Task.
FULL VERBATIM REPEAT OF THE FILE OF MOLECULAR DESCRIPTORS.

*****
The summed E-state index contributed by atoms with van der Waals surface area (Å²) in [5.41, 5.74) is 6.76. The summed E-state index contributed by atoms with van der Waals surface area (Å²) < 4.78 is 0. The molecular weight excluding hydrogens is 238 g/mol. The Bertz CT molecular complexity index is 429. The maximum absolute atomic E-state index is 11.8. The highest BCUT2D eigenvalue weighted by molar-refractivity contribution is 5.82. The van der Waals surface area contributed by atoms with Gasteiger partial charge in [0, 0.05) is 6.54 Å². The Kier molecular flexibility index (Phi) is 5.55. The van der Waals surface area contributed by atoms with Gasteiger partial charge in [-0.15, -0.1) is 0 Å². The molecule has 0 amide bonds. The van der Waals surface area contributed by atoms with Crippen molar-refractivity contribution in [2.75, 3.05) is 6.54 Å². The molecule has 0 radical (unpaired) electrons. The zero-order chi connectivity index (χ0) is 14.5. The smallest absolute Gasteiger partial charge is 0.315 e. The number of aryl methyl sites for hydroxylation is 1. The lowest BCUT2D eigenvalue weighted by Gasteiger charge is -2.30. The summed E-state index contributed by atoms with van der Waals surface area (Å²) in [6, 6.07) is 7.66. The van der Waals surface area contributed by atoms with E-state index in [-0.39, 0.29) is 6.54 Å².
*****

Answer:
The summed E-state index contributed by atoms with van der Waals surface area (Å²) in [5.41, 5.74) is 6.76. The summed E-state index contributed by atoms with van der Waals surface area (Å²) < 4.78 is 0. The molecular weight excluding hydrogens is 238 g/mol. The Bertz CT molecular complexity index is 429. The maximum absolute atomic E-state index is 11.8. The highest BCUT2D eigenvalue weighted by molar-refractivity contribution is 5.82. The van der Waals surface area contributed by atoms with Gasteiger partial charge in [0, 0.05) is 6.54 Å². The Kier molecular flexibility index (Phi) is 5.55. The van der Waals surface area contributed by atoms with Gasteiger partial charge in [-0.15, -0.1) is 0 Å². The molecule has 0 amide bonds. The van der Waals surface area contributed by atoms with Crippen molar-refractivity contribution in [2.75, 3.05) is 6.54 Å². The molecule has 0 radical (unpaired) electrons. The zero-order chi connectivity index (χ0) is 14.5. The smallest absolute Gasteiger partial charge is 0.315 e. The number of aryl methyl sites for hydroxylation is 1. The lowest BCUT2D eigenvalue weighted by Gasteiger charge is -2.30. The summed E-state index contributed by atoms with van der Waals surface area (Å²) in [6, 6.07) is 7.66. The van der Waals surface area contributed by atoms with E-state index in [-0.39, 0.29) is 6.54 Å².